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Buddhists to ring in the New Year very quietly
By Kelly Sinoski, Vancouver Sun December 31, 2010
Public is invited to meditation centre to help welcome 2011 with Tibetan chanting, 108 gong hits
Vancouver, Canada -- The Vancouver Shambhala Meditation Centre will begin its New Year's Eve event with mediation at 8 p.m., followed by Tibetan chants and a ringing in of 2011 with 108 gongs.
The Vancouver Shambhala Meditation Centre will begin its New Year's Eve event with mediation at 8 p.m., followed by Tibetan chants and a ringing in of 2011 with 108 gongs.
Photograph by: Mark Van Manen, Vancouver Sun, Vancouver Sun
While many people will count down to 2011 with noisemakers and song tonight , a small pocket of Vancouver will ring in the new year in quiet meditation and soft Tibetan chants.
And for the first time this year, the public is invited to join members of the Vancouver Shambhala Meditation Centre to celebrate New Year's Eve through the Buddhist "practice," which is traditionally done during the full moon and new moon of each month.
"It's an opportunity for people to get involved and experience some of this," said member Paul Bellserene.
The centre, located at Heather and 17th Avenue in Vancouver, doesn't usually celebrate the "solar New Year" but tends to ring in the Tibetan New Year, which will start next year on March 5. The 108 gongs pertain to the beads on the Tibetan mala (a prayer bead garland), while the ringing of the gong is "more of a Zen position," said member Joachim Sehrbrock, who based the event on a practice he saw in Los Angeles.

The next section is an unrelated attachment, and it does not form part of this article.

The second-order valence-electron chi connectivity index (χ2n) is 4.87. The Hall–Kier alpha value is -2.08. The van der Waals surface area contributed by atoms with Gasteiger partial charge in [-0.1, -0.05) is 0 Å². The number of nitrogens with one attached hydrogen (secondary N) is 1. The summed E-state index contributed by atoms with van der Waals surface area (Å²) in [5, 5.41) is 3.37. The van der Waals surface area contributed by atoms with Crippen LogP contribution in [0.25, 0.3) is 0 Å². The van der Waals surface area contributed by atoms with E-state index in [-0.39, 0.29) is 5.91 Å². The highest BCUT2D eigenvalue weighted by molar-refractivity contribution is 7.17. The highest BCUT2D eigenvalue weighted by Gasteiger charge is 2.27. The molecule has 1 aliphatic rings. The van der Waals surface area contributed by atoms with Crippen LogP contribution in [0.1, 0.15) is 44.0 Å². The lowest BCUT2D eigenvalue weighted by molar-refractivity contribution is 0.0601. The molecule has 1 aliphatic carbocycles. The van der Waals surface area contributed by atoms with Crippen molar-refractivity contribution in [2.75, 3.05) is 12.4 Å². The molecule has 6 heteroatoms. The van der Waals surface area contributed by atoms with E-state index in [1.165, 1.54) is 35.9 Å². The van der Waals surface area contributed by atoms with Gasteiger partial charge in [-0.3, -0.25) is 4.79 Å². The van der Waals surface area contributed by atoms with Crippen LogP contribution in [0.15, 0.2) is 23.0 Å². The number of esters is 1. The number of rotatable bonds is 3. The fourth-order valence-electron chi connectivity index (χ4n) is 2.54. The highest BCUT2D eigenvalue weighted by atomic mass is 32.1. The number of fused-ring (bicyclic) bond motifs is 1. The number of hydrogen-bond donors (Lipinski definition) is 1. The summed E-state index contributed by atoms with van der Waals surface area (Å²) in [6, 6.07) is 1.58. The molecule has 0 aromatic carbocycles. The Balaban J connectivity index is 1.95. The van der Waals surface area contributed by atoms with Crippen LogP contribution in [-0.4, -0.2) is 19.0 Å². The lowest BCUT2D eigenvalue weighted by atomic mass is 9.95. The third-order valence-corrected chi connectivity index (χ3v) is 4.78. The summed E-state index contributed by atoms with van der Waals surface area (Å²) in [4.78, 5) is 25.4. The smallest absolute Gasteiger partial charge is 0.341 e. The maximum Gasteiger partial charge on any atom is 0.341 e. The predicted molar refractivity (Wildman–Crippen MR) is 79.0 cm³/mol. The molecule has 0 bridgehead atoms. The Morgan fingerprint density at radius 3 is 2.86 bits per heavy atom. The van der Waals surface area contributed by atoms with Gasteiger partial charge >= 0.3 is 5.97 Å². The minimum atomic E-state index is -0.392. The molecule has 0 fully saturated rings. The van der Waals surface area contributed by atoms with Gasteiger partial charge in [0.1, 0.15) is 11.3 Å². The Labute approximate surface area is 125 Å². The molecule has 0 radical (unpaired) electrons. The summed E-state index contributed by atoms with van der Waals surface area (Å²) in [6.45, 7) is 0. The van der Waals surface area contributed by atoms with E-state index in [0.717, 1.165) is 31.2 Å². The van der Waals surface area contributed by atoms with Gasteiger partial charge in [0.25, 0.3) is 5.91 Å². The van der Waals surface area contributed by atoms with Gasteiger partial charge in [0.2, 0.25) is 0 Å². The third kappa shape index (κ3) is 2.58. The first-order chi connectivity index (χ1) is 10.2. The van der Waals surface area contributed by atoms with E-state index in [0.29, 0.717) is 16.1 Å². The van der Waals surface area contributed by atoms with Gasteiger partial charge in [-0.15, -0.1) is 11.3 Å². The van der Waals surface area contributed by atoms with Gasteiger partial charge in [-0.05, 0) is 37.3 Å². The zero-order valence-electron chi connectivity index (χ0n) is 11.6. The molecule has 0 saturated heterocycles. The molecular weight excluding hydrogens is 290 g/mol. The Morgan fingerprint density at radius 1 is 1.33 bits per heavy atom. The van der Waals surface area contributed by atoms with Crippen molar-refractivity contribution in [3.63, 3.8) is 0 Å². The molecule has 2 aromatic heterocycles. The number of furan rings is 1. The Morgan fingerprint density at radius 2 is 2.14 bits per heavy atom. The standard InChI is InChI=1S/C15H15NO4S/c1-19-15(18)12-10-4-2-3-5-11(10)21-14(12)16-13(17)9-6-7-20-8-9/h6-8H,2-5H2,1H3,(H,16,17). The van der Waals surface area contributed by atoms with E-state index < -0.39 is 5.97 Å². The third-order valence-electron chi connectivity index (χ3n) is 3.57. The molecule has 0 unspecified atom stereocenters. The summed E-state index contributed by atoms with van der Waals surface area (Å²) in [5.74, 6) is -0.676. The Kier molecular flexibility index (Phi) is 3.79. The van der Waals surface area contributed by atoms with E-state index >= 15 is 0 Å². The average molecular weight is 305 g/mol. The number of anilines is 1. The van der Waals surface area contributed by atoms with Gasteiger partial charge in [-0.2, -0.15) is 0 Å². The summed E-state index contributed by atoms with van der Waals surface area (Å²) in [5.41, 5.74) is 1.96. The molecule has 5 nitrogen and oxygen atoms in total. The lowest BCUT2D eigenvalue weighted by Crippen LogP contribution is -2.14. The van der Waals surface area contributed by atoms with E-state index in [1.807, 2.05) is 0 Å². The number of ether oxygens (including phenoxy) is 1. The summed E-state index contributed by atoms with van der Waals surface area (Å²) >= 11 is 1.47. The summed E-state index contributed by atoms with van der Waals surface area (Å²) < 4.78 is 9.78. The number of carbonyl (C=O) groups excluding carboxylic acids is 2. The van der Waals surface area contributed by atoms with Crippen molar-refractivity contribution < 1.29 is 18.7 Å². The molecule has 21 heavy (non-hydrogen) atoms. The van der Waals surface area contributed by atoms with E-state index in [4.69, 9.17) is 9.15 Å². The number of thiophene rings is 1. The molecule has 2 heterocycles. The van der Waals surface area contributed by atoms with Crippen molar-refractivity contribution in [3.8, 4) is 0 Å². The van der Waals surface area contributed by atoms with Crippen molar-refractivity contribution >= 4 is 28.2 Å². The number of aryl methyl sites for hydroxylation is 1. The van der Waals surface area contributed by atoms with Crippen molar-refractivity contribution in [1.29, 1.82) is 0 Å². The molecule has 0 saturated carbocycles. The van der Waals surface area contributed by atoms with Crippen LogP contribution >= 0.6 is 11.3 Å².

The event is a first for the members, many of whom grew up here and wanted to recognize the cultural New Year's event while still practising Shambhala meditation.
The centre, which offers an open house with free meditation every Wednesday night, has seen an increasing interest, said Buddhism teacher Susan Chapman, particularly as people seek ways to relax and de-stress in these busy times. The centre has about 100 regular members while up to 60 newcomers attend the open house events, which teach them how to meditate properly.
"It's simple meditation but it's a guide so we can learn how to relate to our own minds without being pushed around by thoughts and emotions," Chapman said. "It's like making quality time for yourself."
The centre is part of an international Shambhala community of meditation centres founded in 1973 by the Tibetan meditation master Chogyam Trungpa Rinpoche, and now led by his son Sakyong Mipham Rinpoche. According to the centre's website, "the vision of Shambhala is based on the wisdom, sanity and compassion that comes from mindfulness-awareness meditation."
The New Year's Eve event, which will begin with meditation at 8 p.m., will wrap up at 12:15 a.m. following the ringing of the gong.
"I think a lot of people are discovering mindfulness ... people are discovering that it has a lot to do with feeling better," Chapman said. "It's more of a joyous way of arousing people's spirits and cheering people up."